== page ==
This kit is packaged in a zip lock bag with bubble wrap within a sturdy cardboard box. Even with the good protection my kit still arrived with a few broken pieces. There are 18 parts cast in a light pea green resin. No decals are included so those wanting to put even basic markings on the model will need to get them from another source.

    Two sheets of A4 sized paper comprise the instructions, all in French. One sheet covers a history of the tank printed on both sides of the paper. The history looks to be very complete, but unless one speaks French they are not very useful. The other sheet contains a guide for markings and colouring plus a parts placement guide which is basically useless on its own. It consists of a 5-view drawing of the tank with letter callouts for the parts. These letters are not to be found anywhere on the castings so one is left to guess by the shape of he part as to where it is placed. Some parts have small black dots beside them but I have no idea as to what they signify. There is even one part (A) that, as far as I can tell, doesn't even exist.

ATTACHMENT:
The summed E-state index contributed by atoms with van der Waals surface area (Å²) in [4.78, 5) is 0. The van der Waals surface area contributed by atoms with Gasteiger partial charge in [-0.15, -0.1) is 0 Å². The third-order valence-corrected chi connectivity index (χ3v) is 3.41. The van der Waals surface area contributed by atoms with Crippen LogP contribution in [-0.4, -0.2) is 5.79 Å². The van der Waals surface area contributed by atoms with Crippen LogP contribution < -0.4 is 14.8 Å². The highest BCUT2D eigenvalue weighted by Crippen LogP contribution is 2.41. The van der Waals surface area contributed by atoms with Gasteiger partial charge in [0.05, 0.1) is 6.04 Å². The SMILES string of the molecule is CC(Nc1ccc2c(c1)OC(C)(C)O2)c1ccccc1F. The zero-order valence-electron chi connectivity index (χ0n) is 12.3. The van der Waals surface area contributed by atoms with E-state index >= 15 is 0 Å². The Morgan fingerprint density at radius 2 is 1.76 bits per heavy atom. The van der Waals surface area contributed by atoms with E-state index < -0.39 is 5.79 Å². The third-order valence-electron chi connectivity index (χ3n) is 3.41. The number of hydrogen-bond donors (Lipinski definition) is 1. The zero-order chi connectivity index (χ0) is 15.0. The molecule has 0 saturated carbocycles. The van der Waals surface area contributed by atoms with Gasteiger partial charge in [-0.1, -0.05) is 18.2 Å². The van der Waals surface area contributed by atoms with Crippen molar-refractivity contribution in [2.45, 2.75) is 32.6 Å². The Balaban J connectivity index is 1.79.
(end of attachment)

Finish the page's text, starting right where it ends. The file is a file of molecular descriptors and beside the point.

Of interest is the instruction sheet for what looks to be an earlier release of the Retrokit Schneider CA.1 found on the site. As you can see the layout of the two kits is pretty much the same though it appears that Solfig has simplified the molds somewhat - adding the hatches, the beam on the prow (which arrived broken on my sample) and the vent that run across the top of the body (which may explain the missing part A in the Solfig instructions).